NLA preschoolers learning through iPads
Learning about the fruits and vegetables is something most preschoolers spend time studying, but how about studying with an “Apple?”
Now in its fourth year, New Life Academy will begin using iPads in its preschool classes this Friday.
“You want to incorporate different areas into your classroom, and using technology is one of them,” NLA preschool teacher Michelle Groeneweg said. “It’s a great way to keep kids excited about learning.”
The NLA preschool classes will utilize 20 iPads for about 30 minutes every other week starting out.
Groeneweg said she hopes that can be increased to every week.
“There’s all kinds of different experiences you can have by using those iPads,” she said, “so this year will be a year of trying some new experiences with the iPads.”
NLA first started incorporating iPads into its curriculum, for all grades, three years ago as a way to increase technology in the classroom.
“The school really wanted us to boost up technology,” Groeneweg said. “The school’s always looking for new ways to use technology to get kids excited to learn.”
“We’re trying to get the kids involved in different ways and look at learning in different ways.”
In the preschool classes, which either meet five days per week or three days per week on Monday, Wednesday and Friday, students utilize the iPads in a variety of ways.
Some of the applications, or apps, that students use on the iPads help them to practice writing, reading, writing their numbers, learn their shapes and practice math.
Others include audio apps, where students are asked to identify sounds, and apps that record them in order to help practice their public speaking.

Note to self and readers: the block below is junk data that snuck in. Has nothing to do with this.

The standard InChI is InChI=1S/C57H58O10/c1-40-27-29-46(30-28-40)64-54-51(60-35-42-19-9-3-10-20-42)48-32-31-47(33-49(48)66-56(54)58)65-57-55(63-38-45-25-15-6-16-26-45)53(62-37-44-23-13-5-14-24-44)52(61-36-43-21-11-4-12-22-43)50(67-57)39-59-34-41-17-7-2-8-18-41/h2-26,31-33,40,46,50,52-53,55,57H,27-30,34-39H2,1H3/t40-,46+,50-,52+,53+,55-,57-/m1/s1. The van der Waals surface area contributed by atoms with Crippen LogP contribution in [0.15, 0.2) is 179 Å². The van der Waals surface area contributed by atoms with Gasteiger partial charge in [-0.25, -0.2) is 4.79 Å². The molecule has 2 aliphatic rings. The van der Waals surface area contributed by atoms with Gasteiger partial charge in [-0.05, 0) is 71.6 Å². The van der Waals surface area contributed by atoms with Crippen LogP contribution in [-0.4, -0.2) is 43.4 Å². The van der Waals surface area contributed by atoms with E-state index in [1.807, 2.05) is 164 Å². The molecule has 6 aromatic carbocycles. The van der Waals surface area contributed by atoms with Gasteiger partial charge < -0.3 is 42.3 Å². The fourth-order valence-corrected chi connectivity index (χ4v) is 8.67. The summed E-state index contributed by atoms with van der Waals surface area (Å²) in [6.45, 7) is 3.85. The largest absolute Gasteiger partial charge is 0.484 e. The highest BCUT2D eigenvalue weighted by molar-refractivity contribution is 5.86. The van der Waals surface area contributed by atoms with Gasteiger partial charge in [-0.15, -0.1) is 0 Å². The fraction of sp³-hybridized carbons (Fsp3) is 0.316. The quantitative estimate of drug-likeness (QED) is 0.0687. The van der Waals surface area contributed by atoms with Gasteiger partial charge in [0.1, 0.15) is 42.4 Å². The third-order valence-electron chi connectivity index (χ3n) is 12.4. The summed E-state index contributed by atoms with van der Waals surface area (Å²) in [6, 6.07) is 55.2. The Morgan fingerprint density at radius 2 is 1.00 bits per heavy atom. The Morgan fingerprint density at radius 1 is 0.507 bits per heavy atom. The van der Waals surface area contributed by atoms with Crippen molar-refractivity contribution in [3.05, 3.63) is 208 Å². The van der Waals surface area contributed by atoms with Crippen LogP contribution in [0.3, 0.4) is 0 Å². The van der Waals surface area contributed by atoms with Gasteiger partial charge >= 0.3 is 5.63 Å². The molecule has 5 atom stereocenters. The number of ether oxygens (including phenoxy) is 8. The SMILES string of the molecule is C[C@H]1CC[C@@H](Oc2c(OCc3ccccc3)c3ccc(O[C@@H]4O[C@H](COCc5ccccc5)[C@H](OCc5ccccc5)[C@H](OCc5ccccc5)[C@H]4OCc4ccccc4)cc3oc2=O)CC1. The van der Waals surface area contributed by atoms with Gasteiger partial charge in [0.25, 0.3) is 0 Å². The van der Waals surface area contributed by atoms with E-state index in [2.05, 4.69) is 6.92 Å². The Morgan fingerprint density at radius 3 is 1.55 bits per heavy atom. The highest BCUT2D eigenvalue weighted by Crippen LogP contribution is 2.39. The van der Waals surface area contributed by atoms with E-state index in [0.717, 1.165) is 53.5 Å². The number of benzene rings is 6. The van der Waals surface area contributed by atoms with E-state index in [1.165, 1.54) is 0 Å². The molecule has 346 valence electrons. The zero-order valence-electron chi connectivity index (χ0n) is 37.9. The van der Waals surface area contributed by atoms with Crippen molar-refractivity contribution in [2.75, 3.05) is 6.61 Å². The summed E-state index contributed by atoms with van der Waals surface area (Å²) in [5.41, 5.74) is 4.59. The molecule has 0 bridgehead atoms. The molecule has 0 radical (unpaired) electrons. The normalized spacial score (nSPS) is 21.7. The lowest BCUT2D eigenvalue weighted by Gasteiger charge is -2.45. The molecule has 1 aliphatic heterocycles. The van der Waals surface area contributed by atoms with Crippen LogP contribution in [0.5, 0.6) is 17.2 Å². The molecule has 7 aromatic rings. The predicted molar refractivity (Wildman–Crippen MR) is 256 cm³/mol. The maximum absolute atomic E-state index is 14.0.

“With an iPad, you have so many different apps that you can use,” Groeneweg said. “They’re all doing something fun, yet still learning. We’re always adding more apps to add to and enhance the program even more.”
Currently, the iPads include about 40 apps.
When the preschoolers first start using the iPads, Groeneweg said she has to spend some time teaching students how to use the devices, but many are already familiar with how to use them.
“Some of them are so skilled in using an iPad that they know what they want to do, so it can be a challenge to keep them working on the same thing,” she said.
Groeneweg said some of the biggest benefits of the iPads in the classroom are that they allow students to do more hands on and be more independent.
“I think it’s neat for kids that really struggle with their attention,” she said. “It gives kids a different way to show us what they know and what they can learn.
“Every child is so different with their learning, you have to incorporate different ways to teach in your classroom.”
NLA teacher Jen Greener, who used iPads last year with the preschoolers, said she agrees that the iPads greatly helped with students’ focus.
“They enjoy using it so it’s a neat way to capture their attention in a way that they know how to do,” she said.
Though the iPads are a great addition, Greener said, they are not a replacement for traditional learning.
“There really is a balance,” she said. “The use of technology isn’t doing away with everything because students still need to gain those fine motor skills by using the pencil and paper.
“I don’t think technology should be the primary focus of the classroom, but it should be used to supplement.”
However, the use of technology can only prove beneficial for students in the future, Greener said.
“The world is so technology driven,” she said, “and using the iPads is giving them skills that they are going to use for many years. We need to continue to evolve and change our classrooms.”